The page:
North Belfast’s top veteran international has come a long way in a short time, but he’s simply thankful to be able to run and enjoy the sport he loves.

Northern Ireland’s Mark McKinstry was an impressively dominant winner at 2018’s British & Irish Masters’ International Cross Country Championships on his first outing at the prestigious event.

The V35 ace won the 8k blue-chip event by 30 seconds from arguably more established internationals Phil Matthews and Alastair Watson, leaving many spectators unfamiliar with his success story to ask – who is this new kid on the block?

As McKinstry acknowledges, on paper his rivals’ recent road and track bests outshone his own relatively novice achievements.

“The thing with cross country is that road and track times don’t always correlate with form over the country,” he counters. “I’ve always tended to punch above my weight at cross country compared to the road or track.

“I probably have more strength than speed. Because I have short legs I find my running style seems to suit the grass and mud. Alastair is top notch and I would be envious of his track times this year. Phil Matthews is a top runner too and a 30 minute 10k road man. With the previous champion Michael Harty there too I knew it was a good field.”

McKinstry had spent the previous six months targeting the championships, since turning 35 in May, but while he knew he had a shot at a medal his victory was a surprise even to him.

“Although I knew from my training and local cross country victories in the lead up to it I was in good shape, I genuinely didn’t expect to win by a big margin,” he concedes. “I actually told my team manager Norman Bissett the day before the race I was going to go out conservatively in the first few laps!

“However, half way through the first lap when we got to the first hilly section I pushed the pace on just as a tester. Before I knew it I had opened up a gap.

“I do a fair bit of hilly running in training, so the course probably suited me too as it was a bit like a fell-type course. I was able to keep the pace fast for the first few laps, so I just had to hold on as best I could until the end. The support around the course was fantastic. It was a great feeling to cross the line and realise I’d won a medal for Northern Ireland!”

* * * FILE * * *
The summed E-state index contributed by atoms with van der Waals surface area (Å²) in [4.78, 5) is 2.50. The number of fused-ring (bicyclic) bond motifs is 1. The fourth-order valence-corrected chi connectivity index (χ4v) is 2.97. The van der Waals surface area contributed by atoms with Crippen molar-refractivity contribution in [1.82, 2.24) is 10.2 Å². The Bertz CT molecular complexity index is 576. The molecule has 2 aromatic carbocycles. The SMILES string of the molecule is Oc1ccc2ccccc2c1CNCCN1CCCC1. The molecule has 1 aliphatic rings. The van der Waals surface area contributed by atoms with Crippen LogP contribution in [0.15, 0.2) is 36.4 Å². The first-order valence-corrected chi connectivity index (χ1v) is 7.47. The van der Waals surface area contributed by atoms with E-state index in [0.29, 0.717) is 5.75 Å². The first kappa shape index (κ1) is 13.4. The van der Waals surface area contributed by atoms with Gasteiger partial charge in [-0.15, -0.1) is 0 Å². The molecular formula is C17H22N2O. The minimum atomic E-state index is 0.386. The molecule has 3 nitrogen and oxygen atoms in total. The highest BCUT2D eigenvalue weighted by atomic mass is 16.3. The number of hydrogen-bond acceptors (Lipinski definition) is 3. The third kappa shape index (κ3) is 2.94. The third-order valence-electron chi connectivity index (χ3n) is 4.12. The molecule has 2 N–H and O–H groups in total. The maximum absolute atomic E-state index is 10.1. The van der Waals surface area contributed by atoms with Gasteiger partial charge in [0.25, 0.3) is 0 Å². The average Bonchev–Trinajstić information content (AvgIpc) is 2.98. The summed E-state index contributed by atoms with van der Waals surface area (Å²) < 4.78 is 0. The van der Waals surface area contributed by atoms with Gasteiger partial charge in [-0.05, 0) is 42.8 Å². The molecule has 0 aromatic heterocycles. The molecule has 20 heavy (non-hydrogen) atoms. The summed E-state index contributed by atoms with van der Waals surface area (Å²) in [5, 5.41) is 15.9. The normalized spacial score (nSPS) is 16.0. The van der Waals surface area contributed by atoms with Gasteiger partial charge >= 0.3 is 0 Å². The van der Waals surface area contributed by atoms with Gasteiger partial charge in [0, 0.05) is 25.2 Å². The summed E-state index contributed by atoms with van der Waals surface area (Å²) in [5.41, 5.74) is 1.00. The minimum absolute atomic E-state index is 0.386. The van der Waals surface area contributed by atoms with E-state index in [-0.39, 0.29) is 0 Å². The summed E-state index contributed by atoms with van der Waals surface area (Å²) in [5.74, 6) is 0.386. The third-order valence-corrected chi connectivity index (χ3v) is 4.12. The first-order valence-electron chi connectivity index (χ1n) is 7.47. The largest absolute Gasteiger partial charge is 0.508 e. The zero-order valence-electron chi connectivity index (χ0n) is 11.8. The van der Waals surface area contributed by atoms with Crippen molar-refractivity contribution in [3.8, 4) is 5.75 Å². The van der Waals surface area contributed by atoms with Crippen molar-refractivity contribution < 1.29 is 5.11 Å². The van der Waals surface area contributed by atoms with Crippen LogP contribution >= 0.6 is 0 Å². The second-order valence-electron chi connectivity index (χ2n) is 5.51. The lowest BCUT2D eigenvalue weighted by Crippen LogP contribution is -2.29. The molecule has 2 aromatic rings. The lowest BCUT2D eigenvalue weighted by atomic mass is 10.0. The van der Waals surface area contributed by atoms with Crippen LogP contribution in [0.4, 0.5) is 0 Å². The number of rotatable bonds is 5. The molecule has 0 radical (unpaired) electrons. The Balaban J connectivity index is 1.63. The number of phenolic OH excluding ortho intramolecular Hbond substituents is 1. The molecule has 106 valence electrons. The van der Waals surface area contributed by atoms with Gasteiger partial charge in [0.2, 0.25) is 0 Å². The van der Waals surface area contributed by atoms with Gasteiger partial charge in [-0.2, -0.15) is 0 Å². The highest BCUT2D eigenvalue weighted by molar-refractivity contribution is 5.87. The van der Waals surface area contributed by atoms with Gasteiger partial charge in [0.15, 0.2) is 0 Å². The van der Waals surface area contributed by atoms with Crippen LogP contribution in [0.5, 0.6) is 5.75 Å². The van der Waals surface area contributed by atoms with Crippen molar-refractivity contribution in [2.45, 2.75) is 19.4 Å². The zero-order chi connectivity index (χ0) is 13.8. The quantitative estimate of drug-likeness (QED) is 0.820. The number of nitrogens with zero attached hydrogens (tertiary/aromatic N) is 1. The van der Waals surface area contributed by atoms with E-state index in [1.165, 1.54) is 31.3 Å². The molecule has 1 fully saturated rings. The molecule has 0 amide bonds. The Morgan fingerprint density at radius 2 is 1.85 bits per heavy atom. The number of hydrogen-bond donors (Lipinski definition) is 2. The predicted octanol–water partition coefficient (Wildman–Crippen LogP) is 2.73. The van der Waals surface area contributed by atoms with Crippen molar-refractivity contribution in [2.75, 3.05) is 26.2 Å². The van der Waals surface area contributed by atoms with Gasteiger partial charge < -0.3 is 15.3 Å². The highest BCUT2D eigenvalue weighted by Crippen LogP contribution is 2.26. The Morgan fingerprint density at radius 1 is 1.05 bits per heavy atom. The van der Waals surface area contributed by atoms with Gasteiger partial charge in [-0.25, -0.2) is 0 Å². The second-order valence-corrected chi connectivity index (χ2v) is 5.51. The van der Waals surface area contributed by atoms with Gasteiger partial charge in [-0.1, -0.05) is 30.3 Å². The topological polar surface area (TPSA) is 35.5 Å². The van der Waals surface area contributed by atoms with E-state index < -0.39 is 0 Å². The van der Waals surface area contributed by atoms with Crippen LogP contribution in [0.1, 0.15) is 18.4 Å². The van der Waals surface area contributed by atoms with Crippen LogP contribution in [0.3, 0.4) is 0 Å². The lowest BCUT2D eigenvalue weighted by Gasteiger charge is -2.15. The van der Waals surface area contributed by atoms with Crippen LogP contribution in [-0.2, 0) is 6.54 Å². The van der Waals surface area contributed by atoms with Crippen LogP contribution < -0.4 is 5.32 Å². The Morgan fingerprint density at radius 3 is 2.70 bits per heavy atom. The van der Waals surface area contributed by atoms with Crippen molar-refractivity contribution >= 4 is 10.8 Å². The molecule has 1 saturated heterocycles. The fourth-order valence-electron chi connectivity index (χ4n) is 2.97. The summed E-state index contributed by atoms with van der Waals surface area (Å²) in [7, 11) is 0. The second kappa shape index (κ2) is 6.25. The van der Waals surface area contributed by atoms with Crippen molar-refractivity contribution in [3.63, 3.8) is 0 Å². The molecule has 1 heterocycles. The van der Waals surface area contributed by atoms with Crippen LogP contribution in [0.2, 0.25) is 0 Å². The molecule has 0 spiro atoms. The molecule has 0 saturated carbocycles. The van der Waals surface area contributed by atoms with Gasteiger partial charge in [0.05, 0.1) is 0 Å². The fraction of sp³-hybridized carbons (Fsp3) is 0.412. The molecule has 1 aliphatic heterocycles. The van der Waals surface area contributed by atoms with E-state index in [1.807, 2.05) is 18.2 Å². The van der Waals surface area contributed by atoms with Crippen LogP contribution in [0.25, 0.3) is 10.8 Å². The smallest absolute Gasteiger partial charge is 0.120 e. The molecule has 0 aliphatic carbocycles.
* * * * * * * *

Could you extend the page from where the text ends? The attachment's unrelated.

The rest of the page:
Photo: Rob Gale

Winning gold on his first veteran international outing is something McKinstry will savour for some time to come.

“It was only at the presentation dinner that evening that it sunk in – I thought the N.I. team were going to bring the roof down when I got called up to get my medal,” he says happily. ”It was Norman’s last year as team manager too, so it was nice to help him go out on a high!”

Age categorisation in masters athletics

When asked about his thoughts on the often controversial topic of age categorisation in masters athletics, he admits his relative newbie status has affected his attitude considerably.

“I personally don’t mind it being 35, but I can see why others think it should still be 40,” he says democratically. “I only took up running properly when I was 29 when I joined a running club to run a marathon and lose weight, so maybe I don’t have the same outlook as I’m still relatively new to the sport. I wasn’t even sporty at school!”

The 30:36 10k man is optimistic about his prospects in the veteran ranks, but is also mindful of the fact that many older athletes are still regularly trumping their younger rivals.

“There are local veteran runners over 40 running phenomenal times, so age isn’t necessarily a limiting barrier to compete at a high level,” he says assuredly. “A thing I like about being in the vets now is it opens up more doors of opportunity in regards to individual competitions and championships to aim for.”

Balancing training with work and family

A shoe repairer by trade, he works part time to enable him to care for his elderly mother as well.

Training has to – and does – fit around his other commitments, but the Northern Irishman is clearly a veritable jack of all trades, so arguably is used to turning his hand to ever changing situations.

“I’ve been a bit of a journeyman in regards to jobs, working as a farm labourer, car salesman, hardware shop salesman and a warehouse/despatch worker,” he explains. “I’ve changed my training set up to fit in around work, so generally run alone now, which I don’t mind as I’m a loner by nature.

“I used to train in a group run by my coach, Gregory Walsh, called Fit N Running, which is in my home town of Ballymena (Fit N Running is affiliated with North Belfast Harriers).

“Gregory continues to coach me but just via email instead. He’s very good, he’s into the science of running and takes a long-term approach to training, which works for me.”

Photo: Keith McClure

Although the loneliness of the long distance runner may be challenging at times, he appreciated the training support of fellow Northern Ireland masters international, John Craig, in the lead up to the championships.

“We were doing similar sessions, so we met in the middle for some of them,” he explains. ”A training partner certainly helps for those very tough sessions. I do have a few other training partners I link up with when I can.”